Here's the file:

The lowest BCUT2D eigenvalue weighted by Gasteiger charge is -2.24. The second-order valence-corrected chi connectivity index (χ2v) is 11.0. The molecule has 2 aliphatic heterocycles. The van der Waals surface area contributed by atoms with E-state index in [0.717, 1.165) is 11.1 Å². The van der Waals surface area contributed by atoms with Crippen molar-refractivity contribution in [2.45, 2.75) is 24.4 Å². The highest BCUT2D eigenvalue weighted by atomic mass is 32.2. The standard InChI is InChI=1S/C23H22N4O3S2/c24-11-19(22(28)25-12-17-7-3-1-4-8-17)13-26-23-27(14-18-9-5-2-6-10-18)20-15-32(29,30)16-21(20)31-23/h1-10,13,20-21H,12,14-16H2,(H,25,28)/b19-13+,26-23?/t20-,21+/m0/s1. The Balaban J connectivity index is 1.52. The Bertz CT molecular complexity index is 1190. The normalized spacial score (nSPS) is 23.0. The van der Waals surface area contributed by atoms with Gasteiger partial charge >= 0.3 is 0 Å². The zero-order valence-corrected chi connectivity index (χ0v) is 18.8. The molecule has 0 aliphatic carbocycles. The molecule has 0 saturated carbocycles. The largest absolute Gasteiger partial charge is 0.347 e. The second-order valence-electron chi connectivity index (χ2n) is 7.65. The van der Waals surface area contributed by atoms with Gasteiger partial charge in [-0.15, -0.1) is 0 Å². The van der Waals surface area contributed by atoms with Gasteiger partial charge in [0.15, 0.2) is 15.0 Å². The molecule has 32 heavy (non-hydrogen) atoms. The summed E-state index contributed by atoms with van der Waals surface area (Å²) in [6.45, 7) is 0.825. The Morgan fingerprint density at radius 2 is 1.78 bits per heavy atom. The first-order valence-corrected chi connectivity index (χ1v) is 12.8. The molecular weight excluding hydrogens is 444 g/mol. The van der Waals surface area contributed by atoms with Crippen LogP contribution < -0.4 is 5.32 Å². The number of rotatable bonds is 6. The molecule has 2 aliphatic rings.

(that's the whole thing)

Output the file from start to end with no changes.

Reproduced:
The lowest BCUT2D eigenvalue weighted by Gasteiger charge is -2.24. The second-order valence-corrected chi connectivity index (χ2v) is 11.0. The molecule has 2 aliphatic heterocycles. The van der Waals surface area contributed by atoms with E-state index in [0.717, 1.165) is 11.1 Å². The van der Waals surface area contributed by atoms with Crippen molar-refractivity contribution in [2.45, 2.75) is 24.4 Å². The highest BCUT2D eigenvalue weighted by atomic mass is 32.2. The standard InChI is InChI=1S/C23H22N4O3S2/c24-11-19(22(28)25-12-17-7-3-1-4-8-17)13-26-23-27(14-18-9-5-2-6-10-18)20-15-32(29,30)16-21(20)31-23/h1-10,13,20-21H,12,14-16H2,(H,25,28)/b19-13+,26-23?/t20-,21+/m0/s1. The Balaban J connectivity index is 1.52. The Bertz CT molecular complexity index is 1190. The normalized spacial score (nSPS) is 23.0. The van der Waals surface area contributed by atoms with Gasteiger partial charge >= 0.3 is 0 Å². The zero-order valence-corrected chi connectivity index (χ0v) is 18.8. The molecule has 0 aliphatic carbocycles. The molecule has 0 saturated carbocycles. The largest absolute Gasteiger partial charge is 0.347 e. The second-order valence-electron chi connectivity index (χ2n) is 7.65. The van der Waals surface area contributed by atoms with Gasteiger partial charge in [-0.15, -0.1) is 0 Å². The van der Waals surface area contributed by atoms with Gasteiger partial charge in [0.15, 0.2) is 15.0 Å². The molecule has 32 heavy (non-hydrogen) atoms. The summed E-state index contributed by atoms with van der Waals surface area (Å²) in [6.45, 7) is 0.825. The Morgan fingerprint density at radius 2 is 1.78 bits per heavy atom. The first-order valence-corrected chi connectivity index (χ1v) is 12.8. The molecular weight excluding hydrogens is 444 g/mol. The van der Waals surface area contributed by atoms with Crippen LogP contribution < -0.4 is 5.32 Å². The number of rotatable bonds is 6. The molecule has 2 aliphatic rings.